Lawsuit seeks to overturn Florida's refusal to recognize same-sex benefits
Gay couples married in other states seek same benefits
MIAMI BEACH, Fla. – Lucas has two fathers who the state of Florida considers legal strangers.
"If he were hurt in the hospital, having to explain that we're the parents and be able to visit him, that would be a challenge," Thomas Gantt Jr. said.
Gantt and his partner are one of eight families that filed a federal lawsuit Wednesday against the state of Florida's refusal to recognize the rights of gay couples married in other states.
"It's the everyday stuff -- the things you don't think about when you go in to just do something as simple as getting auto insurance or taking your son to the doctors or yourself -- having people question the legitimacy of your relationship," plaintiff Sandra Newson said.
The issue is not about love, they claim, but legalities.
"We're making claims that this is discrimination on the basis of sexual orientation, on the basis of sex and it also violates the fundamental right to marry, which the Supreme Court has recognized for decades," American Civil Liberties Union attorney Daniel Tilley said.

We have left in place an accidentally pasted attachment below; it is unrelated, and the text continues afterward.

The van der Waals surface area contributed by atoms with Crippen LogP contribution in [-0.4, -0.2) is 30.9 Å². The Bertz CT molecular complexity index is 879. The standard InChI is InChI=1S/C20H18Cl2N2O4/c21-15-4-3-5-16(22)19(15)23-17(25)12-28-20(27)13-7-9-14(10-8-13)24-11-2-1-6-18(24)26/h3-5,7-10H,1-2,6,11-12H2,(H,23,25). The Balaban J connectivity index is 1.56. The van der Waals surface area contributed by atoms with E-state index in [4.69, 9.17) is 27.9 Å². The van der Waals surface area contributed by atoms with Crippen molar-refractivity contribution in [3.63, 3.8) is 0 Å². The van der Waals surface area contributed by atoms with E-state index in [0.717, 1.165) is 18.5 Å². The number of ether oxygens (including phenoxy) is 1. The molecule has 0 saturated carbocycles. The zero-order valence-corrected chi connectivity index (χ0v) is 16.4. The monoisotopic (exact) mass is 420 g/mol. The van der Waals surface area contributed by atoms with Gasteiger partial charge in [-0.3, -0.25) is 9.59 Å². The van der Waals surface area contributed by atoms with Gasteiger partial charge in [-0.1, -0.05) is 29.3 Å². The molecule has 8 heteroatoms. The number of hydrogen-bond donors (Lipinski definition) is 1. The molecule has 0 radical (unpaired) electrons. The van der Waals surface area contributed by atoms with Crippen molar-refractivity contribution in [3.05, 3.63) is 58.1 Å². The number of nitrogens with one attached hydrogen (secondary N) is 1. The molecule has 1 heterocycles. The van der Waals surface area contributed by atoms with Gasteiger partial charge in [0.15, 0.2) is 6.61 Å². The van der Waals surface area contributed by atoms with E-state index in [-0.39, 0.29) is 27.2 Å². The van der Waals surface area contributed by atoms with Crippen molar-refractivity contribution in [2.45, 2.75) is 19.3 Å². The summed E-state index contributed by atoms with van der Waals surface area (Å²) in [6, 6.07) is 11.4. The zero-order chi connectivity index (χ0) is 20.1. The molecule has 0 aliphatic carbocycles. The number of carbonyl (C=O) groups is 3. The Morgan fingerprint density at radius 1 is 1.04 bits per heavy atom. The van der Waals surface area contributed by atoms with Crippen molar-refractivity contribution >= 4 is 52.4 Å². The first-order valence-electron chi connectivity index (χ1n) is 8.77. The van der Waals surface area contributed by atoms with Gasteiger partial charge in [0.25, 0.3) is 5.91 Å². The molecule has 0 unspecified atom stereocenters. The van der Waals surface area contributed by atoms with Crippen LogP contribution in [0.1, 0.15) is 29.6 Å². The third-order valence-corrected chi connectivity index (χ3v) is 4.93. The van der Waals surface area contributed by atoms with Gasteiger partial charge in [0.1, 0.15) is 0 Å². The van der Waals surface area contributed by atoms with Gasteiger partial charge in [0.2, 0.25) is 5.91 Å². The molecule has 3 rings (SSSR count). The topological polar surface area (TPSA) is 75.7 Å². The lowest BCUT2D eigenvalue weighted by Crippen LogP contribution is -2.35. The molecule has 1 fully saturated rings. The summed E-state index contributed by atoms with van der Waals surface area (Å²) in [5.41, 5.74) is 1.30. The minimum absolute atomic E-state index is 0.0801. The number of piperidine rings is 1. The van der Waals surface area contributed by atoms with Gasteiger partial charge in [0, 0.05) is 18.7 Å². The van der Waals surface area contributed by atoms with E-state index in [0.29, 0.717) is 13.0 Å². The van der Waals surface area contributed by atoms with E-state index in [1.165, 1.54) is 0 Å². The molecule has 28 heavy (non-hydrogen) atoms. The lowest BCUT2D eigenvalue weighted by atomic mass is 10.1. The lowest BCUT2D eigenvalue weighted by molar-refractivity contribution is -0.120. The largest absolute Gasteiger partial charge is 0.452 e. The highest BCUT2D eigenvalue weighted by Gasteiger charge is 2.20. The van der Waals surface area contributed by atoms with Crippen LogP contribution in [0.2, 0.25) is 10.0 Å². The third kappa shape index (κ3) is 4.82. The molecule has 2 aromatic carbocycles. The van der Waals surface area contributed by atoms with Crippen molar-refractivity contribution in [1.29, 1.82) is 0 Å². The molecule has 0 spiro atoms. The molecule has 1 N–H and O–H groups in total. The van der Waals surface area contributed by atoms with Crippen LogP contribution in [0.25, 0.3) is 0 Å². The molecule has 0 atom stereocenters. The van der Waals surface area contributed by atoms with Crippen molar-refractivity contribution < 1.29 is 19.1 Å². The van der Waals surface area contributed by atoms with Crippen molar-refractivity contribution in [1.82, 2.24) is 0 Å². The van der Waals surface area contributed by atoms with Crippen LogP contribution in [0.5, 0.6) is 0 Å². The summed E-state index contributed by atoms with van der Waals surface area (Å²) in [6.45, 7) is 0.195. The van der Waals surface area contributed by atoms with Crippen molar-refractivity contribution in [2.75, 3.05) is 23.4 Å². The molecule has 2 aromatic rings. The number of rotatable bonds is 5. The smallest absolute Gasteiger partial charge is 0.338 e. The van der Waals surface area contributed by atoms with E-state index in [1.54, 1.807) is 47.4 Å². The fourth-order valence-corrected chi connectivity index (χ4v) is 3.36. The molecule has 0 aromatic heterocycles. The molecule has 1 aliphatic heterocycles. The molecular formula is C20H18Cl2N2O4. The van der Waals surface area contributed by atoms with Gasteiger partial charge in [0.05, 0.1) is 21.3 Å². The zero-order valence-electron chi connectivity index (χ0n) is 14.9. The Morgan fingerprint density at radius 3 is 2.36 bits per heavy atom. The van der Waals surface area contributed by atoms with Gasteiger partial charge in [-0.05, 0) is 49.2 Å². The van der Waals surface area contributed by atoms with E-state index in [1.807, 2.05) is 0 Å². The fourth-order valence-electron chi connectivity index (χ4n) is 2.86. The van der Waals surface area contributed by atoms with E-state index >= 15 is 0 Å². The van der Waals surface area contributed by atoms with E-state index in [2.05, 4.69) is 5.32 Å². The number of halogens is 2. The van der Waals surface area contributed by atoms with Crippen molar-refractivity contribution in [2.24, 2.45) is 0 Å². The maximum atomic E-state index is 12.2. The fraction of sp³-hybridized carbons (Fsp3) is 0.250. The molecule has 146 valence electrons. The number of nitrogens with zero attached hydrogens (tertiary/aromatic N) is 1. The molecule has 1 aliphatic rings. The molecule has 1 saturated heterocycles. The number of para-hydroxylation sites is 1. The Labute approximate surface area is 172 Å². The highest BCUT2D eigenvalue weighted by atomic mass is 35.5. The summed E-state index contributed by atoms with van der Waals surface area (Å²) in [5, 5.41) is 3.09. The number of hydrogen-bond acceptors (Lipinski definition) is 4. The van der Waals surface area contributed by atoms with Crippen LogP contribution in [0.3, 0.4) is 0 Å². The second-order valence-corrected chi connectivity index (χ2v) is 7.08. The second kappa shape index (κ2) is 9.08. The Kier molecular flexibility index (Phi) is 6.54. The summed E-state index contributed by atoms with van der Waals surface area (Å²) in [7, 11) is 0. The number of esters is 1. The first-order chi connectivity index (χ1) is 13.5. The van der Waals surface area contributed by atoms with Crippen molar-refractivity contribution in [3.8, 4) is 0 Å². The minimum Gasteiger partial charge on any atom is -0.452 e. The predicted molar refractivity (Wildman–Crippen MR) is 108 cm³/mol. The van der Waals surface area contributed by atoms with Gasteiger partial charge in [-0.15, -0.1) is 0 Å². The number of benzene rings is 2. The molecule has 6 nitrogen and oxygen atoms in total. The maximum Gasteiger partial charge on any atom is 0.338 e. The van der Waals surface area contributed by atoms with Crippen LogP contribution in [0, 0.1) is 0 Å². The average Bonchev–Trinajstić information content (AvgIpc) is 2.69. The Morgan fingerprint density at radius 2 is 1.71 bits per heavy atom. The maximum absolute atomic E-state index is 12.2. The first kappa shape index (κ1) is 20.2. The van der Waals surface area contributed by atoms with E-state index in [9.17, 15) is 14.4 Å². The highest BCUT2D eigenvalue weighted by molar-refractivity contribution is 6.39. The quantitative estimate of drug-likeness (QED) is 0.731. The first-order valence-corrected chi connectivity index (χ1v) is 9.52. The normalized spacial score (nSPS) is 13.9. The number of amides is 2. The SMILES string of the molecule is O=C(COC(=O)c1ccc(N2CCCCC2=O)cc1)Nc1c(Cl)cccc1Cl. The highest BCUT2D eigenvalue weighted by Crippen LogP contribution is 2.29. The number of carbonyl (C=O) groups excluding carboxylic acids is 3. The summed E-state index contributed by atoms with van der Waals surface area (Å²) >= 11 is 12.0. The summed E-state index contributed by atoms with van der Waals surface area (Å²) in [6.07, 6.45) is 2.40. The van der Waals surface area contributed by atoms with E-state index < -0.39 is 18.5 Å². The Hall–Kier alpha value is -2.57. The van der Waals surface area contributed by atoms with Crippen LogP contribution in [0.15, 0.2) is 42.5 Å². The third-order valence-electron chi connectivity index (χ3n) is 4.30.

In June, the Supreme Court overturned the Defense of Marriage Act and granted federal benefits to same sex couples.
This lawsuit wants the courts to do the same and overturn Florida's state constitution, which does not deem gay marriages as valid or recognized.
"The only purpose of that is to try to hurt LGBT families and their children, and that is not a permissible basis for any public policy in America," ACLU Executive Director Howard Simon said.
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